The electric power grid experiences disturbances all the time that are routinely controlled, managed, or eliminated by system protection measures- designed by careful engineering studies and fine-tuned by condensing years of operational experience. Despite this, the grid sometimes experiences disruptive events that can quickly, and somewhat unstoppably catapult the system towards a blackout. Arresting such blackouts has remained elusive - mainly because relays (protection devices) operate on local data, and are prone to hidden faults that are impossible to detect until they manifest, resulting in misoperations that have sometime been precipitators or contributors to blackouts. Inspired by the Presidential policy directive on resilience -- meaning the ability to anticipate, prepare, withstand, and recover from disruptive events, this project proposes 'WARP: Wide Area assisted Resilient Protection', a paradigm that adds a layer of finer (supervisory) intelligence to supplement conventional protection wisdom - which we call resilient protection. Exploiting high fidelity measurements and computation to calculate and analyze energy function components of power systems to identify disturbances, WARP would allow relays to be supervised - correct operations would be corroborated, and misoperations will be remedied by judiciously reversing the relay operation in a rational time-frame. The project also envisions predicting instability using advanced estimation techniques, thus being proactive. This will provide power grid the ability to auto-correct and bounce back from misoperations, curtailing the size, scale and progression of blackouts and improving the robustness and resilience of the electric grid -- our nation's most critical infrastructure.
In WARP, disruptive events are deciphered by using synchrophasor data, energy functions, and dynamic state information via particle filtering. The information is fused to provide a global data set and intelligence signal that supervises relays, and also to predict system stability. Resilience is achieved when the supervisory signal rectifies the misoperation of relays, or endorses their action when valid. This endows relays with post-event-auto-correct abilities - a feature that never been explored/understood in the protection-stability nexus. Architectures to study the effect of latency and bad data are proposed. WARP introduces new notions: global detectability and distinguishability for power system events, stability prediction based on the sensitivity of the energy function components and uses a novel factorization method: (CUR) preserving data interpretability to reduce data dimensionality. All the proposed tools will be wrapped into a simulation framework to assess scalability and accuracy-runtime tradeoffs, and quantify the degree of resilience achieved. The effectiveness of the proposed scheme during extreme events will be measured by reenacting two well-documented blackout sequences. In addition, simulations on benchmarked systems will be performed to assess scalability and accuracy-runtime tradeoffs, and quantify the degree of resilience achieved.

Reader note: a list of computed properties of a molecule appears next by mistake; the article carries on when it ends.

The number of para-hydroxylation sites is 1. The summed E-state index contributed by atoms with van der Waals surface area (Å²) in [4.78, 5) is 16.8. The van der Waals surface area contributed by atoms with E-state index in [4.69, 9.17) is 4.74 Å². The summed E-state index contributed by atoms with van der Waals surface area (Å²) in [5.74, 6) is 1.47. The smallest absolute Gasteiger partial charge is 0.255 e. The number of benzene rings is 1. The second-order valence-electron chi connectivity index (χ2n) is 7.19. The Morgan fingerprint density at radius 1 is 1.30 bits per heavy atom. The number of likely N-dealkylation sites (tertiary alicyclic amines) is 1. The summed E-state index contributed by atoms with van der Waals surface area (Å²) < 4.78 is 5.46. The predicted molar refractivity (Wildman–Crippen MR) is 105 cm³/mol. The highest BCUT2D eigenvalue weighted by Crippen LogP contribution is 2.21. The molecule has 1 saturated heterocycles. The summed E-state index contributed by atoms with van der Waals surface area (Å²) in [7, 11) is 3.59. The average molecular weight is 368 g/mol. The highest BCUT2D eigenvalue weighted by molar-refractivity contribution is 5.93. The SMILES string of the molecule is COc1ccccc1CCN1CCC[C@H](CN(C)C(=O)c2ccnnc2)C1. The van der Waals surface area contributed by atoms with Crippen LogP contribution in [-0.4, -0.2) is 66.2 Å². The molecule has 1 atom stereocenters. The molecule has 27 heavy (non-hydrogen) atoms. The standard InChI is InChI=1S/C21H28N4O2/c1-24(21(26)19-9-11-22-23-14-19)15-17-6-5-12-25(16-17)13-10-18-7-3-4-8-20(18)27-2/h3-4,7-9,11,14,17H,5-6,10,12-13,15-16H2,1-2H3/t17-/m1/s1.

|Effective start/end date||9/15/15 → 7/31/19|
- National Science Foundation: $314,074.00